The following is an update on how the air potato beetles will be distributed at the current time, from Emily Kraus, head of the beetle rearing program:
We would like to make the public aware of extensive changes to the air potato beetle shipping program. The beetle biocontrol agents are officially established in the state. Each year they overwinter through the long vine dormant period and surviving beetles emerge, reproduce and spread throughout the general area each summer. Extensive research shows the beetles have reduced vine coverage, bulbil production, and bulbil size in many parts of the state. Overall this means the beetles are winning against the vine!
In the early years of the program several agencies collaborated to produce beetles and ship them around the state. Due to the success of the program we determined only one lab was needed to supplement the now-established populations, and so the Division of Plant Industry, Bureau of Methods Development and Biological Control in Gainesville assumed the role of beetle provider. As of May 2020, we received over 2,500 requests for beetles, meaning we would need to produce about 100,000 beetles over a several month period to fill all those requests. Knowing this would not be possible, we closed the requestor link. We will honor our promise to provide free beetles to those residents who have already requested them, though it may take some time for us to do so.
In addition to high public demand and a limited beetle supply, we must utilize the beetles in a way that is most effective to ensure widespread vine impact and insect establishment Therefore, we will send 50 beetles to requestors in isolated areas and 25 to requestors in county-wide clusters. In neighborhoods where beetles are currently established, and multiple requestors are within a small area we may send only 15 beetles per request, as we expect the natural population and total number of releases to provide good control.
In addition to altering the number of beetles we send, we have changed the “first come, first served” basis of the program. We will give priority to infestations that are in or near conservation and preservation areas, and counties where the beetles have not yet established We will continue to ensure beetles are sent into every county across the state.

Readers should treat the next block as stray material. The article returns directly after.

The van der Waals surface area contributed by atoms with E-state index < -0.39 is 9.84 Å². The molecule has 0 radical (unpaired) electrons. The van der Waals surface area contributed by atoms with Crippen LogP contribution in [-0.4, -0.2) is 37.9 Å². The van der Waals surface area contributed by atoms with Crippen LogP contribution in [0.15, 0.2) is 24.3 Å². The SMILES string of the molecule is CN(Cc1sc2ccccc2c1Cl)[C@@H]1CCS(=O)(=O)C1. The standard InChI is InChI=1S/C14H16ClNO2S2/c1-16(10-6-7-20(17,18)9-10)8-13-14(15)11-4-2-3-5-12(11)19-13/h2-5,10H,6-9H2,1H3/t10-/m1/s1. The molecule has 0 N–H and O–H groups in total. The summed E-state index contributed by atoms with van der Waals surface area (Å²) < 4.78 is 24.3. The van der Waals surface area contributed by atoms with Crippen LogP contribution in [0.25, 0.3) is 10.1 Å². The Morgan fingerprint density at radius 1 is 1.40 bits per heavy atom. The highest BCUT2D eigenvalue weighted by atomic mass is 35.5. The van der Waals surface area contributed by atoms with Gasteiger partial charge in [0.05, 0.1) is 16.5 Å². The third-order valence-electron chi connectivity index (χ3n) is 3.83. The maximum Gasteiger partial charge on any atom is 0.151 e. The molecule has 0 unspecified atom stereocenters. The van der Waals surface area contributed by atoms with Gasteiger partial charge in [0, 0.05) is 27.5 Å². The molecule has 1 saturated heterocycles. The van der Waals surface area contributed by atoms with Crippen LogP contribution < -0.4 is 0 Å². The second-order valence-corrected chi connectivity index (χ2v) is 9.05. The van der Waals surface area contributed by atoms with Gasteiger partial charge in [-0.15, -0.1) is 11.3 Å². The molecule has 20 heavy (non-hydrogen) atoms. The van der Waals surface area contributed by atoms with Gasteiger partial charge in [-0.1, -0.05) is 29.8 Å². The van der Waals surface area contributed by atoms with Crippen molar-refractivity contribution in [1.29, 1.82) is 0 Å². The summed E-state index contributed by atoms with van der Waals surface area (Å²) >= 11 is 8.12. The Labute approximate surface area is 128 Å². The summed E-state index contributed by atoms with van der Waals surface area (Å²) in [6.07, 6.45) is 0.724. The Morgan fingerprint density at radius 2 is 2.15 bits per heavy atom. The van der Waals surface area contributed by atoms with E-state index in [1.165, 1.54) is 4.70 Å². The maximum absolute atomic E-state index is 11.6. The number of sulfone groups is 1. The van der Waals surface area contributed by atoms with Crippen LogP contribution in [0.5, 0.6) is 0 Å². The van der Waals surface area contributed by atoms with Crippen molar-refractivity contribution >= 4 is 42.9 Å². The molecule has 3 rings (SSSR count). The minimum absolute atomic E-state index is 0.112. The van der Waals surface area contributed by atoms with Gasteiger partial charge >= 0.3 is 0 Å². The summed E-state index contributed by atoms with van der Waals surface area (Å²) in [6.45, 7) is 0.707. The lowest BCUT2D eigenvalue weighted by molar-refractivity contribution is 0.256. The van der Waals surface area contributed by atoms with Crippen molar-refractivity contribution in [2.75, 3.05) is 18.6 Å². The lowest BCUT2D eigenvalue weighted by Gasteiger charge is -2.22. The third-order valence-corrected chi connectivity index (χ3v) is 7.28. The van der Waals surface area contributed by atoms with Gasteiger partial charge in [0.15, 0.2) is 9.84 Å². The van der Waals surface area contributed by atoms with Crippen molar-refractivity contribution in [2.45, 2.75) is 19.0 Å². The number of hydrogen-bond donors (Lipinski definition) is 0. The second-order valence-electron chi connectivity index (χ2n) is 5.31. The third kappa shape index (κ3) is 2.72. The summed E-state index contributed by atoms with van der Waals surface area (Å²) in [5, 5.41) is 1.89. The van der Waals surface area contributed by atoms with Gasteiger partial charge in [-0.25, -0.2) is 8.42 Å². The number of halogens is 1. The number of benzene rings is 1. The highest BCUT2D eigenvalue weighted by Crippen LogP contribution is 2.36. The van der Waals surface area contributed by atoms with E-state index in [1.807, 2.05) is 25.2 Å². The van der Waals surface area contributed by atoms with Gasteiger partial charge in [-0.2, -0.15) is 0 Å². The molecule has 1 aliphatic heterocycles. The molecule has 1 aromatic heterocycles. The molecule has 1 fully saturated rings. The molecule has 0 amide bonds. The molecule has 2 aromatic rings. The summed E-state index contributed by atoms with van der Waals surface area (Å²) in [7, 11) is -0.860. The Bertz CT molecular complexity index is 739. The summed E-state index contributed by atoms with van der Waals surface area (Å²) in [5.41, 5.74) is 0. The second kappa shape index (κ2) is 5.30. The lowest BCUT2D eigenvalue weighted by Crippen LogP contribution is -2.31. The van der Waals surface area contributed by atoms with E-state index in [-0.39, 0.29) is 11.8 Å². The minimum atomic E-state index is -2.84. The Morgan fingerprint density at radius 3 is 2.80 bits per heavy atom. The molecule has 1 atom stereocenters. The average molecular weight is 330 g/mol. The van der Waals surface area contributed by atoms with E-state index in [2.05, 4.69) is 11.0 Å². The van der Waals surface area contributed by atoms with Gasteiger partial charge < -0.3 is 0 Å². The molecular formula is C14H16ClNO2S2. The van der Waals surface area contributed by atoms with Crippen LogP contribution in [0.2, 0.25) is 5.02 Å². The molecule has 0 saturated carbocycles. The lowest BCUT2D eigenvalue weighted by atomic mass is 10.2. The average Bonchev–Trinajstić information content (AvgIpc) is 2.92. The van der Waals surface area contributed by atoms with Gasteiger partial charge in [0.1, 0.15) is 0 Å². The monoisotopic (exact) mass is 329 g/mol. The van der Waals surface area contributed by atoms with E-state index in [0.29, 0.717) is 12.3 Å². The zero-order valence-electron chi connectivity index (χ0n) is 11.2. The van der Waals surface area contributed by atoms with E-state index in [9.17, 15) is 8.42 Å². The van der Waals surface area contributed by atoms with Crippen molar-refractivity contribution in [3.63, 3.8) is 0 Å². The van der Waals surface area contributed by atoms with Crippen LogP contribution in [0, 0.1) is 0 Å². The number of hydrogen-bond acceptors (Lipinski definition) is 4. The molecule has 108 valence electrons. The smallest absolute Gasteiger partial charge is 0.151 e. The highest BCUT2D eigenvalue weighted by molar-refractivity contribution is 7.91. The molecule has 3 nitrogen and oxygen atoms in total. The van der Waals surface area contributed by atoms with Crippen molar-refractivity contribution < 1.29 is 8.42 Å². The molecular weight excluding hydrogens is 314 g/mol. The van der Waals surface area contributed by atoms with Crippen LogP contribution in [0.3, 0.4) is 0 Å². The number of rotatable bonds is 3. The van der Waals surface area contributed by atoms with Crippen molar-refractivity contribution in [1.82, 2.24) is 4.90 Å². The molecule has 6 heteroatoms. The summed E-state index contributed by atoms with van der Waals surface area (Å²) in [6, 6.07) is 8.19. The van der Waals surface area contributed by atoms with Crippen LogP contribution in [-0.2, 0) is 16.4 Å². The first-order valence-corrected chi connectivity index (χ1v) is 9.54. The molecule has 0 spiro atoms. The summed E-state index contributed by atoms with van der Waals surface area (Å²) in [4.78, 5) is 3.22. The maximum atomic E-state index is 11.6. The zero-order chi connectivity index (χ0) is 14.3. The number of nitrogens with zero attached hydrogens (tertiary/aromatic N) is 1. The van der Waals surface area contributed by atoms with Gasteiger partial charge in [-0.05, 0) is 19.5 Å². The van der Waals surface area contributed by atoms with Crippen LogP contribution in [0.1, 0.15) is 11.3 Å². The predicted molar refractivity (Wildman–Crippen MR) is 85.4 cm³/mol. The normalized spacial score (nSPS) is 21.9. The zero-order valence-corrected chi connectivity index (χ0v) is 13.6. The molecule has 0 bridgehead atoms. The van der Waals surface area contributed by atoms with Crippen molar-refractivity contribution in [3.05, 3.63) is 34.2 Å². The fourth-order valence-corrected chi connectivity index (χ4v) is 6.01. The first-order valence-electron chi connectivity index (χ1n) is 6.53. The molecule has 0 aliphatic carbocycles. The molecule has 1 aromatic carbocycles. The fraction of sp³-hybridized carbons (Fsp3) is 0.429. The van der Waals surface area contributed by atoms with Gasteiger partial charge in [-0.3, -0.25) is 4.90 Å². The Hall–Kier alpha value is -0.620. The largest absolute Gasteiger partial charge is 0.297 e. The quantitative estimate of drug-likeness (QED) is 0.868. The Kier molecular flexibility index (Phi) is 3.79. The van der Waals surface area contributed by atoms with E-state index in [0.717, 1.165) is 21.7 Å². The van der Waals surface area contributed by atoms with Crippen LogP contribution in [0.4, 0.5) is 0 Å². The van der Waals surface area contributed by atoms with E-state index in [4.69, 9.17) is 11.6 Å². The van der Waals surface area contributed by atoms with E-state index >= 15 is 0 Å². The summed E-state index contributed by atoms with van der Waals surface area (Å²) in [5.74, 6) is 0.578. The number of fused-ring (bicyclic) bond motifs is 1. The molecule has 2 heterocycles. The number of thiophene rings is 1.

We would still like to help as many individuals as possible across the state. To help us determine where the vine persists and where beetles have not appeared by summer we will open a link for citizens to report air potato vine infestations. The form will be very similar to the previous beetle request form and will help us identify release location priorities for 2021Please keep in mind vines generally begin to regrow in the spring approximately 1 month before beetles begin to emerge and reproduce. Only a small portion of adult beetles survive through the winter with no food source. These beetles require weeks weeks to begin feeding and multiplying. As they increase in numbers throughout the summer they self-disperse to new vine locations. Therefore, do not expect to see beetles at any given vine infestation until late spring or summer.
These changes reflect the high demand and success of the air potato beetle across the state. Our decisions are based off research performed since the initial release of the beetle and are meant to promote the continued establishment of the beetle and successful management of the vine.
I had beetles last year but no sign of them yet this year. 6/19/20 Zip 34243
Depending on where you live the beetles should be showing up soon. Either yours (that overwintered on your property) or others that moved in from surrounding areas.
I live in the Hammocks in Sarasota and have been batteling the vines since the fall(we just moved here). I have been digging them out in my area but walking the neighborhood notice them all around.
In the last two weeks I have had an explosion of juvenile APB, they look a little like small black slugs and can they eat. Large patches of vines are tan lace stuff as the move several inches daily. My best estimate now is there are more than 400 working on the vines, but every day I find more. Last year they were so late and so few, but not now.
I have gotten beetles twice in 3 years and haven’t seen any yet in 32043 🙁
Vines are huge
I am new to Florida and have been trying to get rid of the vines for 2 years so happy to see this site and helpful information. The vines are growing up tall palm trees and tall hedges behind my house. They are all along a drainage ditch. I have been digging them up and wonder if there is a problem if I put the “potatoes” in my garden recycling that is picked up by the county? Is this the best way to dispose of them? Also any chance they are edible?
Hi Laura, It is best to throw the potatoes in your household trash, because that goes to a lined land fill. If you ‘recycle’ the bulbils you may get more air potato in the compost that they turn it into. And they are not edible at all!